Picture of model of urban architecture

Open Access research that is exploring the innovative potential of sustainable design solutions in architecture and urban planning...

Strathprints makes available scholarly Open Access content by researchers in the Department of Architecture based within the Faculty of Engineering.

Research activity at Architecture explores a wide variety of significant research areas within architecture and the built environment. Among these is the better exploitation of innovative construction technologies and ICT to optimise 'total building performance', as well as reduce waste and environmental impact. Sustainable architectural and urban design is an important component of this. To this end, the Cluster for Research in Design and Sustainability (CRiDS) focuses its research energies towards developing resilient responses to the social, environmental and economic challenges associated with urbanism and cities, in both the developed and developing world.

Explore all the Open Access research of the Department of Architecture. Or explore all of Strathclyde's Open Access research...

Data preservation, the new science and the practitioner librarian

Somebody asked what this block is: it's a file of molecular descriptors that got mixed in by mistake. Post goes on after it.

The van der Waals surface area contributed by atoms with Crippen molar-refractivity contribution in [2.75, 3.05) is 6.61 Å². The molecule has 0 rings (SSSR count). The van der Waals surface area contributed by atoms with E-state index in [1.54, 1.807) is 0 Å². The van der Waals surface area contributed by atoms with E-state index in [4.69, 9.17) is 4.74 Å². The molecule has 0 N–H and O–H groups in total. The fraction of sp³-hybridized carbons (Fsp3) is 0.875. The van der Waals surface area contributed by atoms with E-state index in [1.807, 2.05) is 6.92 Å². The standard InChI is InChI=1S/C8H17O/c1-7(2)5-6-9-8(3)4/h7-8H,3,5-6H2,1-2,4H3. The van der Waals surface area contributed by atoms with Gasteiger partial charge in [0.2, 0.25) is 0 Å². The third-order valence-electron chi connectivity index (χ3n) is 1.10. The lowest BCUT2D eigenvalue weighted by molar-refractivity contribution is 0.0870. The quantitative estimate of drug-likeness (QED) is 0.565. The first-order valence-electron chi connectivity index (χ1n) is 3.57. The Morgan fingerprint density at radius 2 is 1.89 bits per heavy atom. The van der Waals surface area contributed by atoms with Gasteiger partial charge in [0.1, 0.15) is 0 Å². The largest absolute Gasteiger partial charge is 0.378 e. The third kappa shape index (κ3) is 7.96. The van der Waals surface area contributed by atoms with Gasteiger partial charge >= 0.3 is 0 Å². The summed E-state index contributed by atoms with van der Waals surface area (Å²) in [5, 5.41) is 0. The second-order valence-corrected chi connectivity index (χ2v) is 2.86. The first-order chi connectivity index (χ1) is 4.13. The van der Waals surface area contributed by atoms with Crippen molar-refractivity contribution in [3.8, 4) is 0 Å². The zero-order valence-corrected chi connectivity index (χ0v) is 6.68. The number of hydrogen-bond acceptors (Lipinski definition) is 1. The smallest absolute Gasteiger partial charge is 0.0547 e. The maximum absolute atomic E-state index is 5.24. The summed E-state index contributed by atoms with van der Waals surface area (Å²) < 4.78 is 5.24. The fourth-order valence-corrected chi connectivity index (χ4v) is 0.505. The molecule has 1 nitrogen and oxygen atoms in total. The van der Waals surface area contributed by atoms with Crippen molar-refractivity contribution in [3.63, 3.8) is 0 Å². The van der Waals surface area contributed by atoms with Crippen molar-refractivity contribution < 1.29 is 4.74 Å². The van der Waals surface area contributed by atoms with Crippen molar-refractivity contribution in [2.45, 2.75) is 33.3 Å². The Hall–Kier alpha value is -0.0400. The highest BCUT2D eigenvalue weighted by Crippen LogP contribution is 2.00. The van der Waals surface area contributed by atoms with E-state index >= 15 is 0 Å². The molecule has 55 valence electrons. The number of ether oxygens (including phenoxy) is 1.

Joint, Nicholas (2007) Data preservation, the new science and the practitioner librarian. Library Review, 56 (6). pp. 451-455. ISSN 0024-2535

[img]
Preview
Text (strathprints007182)
strathprints007182.pdf
Accepted Author Manuscript

Download (128kB) | Preview

Abstract

This paper outlines the information management principles of the so-called 'new science', and attempts to put these in the context of traditional library and information science principles. It gives a brief review of some work in the area, in particular focussing on the work show-cased by the annual digital preservation conference series hosted by the Digital Curation Centre in Scotland (http://www.dcc.ac.uk/). There is a danger that scientists (as opposed to LIS professionals) will apply the information management techniques of the new science to their own activities inappropriately, especially to research that is best curated as 'old' not new science. This is something on which information professionals are well placed to give advice and make judgements. More practice-oriented research is needed to enhance understanding of how traditional librarianship practices can be applied to the data intensive scientific research carried out by so-called 'virtual organisations'. This paper makes some initial suggestions about how the tools of library and information practice can be related to the 'new science'. In particular, it highlights their relevance to distinguishing between the information management needs of the 'old' and the 'new' sciences: these needs are quite distinct, though easily confused. This paper relates terms from pure science such as the virtual organisation, cyberinfrastructure and e-science to traditional LIS concepts, and tries to create an understanding of the relationship between the two disciplines for the library practitioner.